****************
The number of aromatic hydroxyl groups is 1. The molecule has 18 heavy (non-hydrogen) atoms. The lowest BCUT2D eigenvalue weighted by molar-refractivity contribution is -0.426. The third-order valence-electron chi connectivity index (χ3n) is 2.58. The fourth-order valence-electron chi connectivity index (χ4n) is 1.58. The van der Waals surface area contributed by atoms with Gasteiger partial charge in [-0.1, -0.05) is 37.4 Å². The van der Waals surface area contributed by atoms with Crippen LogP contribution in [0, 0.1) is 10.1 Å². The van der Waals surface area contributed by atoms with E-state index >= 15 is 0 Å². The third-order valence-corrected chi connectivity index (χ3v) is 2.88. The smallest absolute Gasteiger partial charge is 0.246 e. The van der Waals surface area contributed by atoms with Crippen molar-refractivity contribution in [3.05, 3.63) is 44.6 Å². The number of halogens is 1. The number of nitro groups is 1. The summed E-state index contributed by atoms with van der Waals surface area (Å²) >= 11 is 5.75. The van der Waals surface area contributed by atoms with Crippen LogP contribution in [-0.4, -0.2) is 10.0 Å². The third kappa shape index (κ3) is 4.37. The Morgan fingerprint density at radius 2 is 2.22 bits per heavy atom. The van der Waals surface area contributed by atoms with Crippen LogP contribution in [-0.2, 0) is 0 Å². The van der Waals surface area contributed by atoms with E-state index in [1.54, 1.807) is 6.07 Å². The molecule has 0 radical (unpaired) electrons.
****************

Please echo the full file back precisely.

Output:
The number of aromatic hydroxyl groups is 1. The molecule has 18 heavy (non-hydrogen) atoms. The lowest BCUT2D eigenvalue weighted by molar-refractivity contribution is -0.426. The third-order valence-electron chi connectivity index (χ3n) is 2.58. The fourth-order valence-electron chi connectivity index (χ4n) is 1.58. The van der Waals surface area contributed by atoms with Gasteiger partial charge in [-0.1, -0.05) is 37.4 Å². The van der Waals surface area contributed by atoms with Crippen LogP contribution in [0, 0.1) is 10.1 Å². The van der Waals surface area contributed by atoms with E-state index >= 15 is 0 Å². The third-order valence-corrected chi connectivity index (χ3v) is 2.88. The smallest absolute Gasteiger partial charge is 0.246 e. The van der Waals surface area contributed by atoms with Crippen molar-refractivity contribution in [3.05, 3.63) is 44.6 Å². The number of halogens is 1. The number of nitro groups is 1. The summed E-state index contributed by atoms with van der Waals surface area (Å²) >= 11 is 5.75. The van der Waals surface area contributed by atoms with Crippen LogP contribution in [-0.4, -0.2) is 10.0 Å². The third kappa shape index (κ3) is 4.37. The Morgan fingerprint density at radius 2 is 2.22 bits per heavy atom. The van der Waals surface area contributed by atoms with Crippen LogP contribution in [-0.2, 0) is 0 Å². The van der Waals surface area contributed by atoms with E-state index in [1.54, 1.807) is 6.07 Å². The molecule has 0 radical (unpaired) electrons.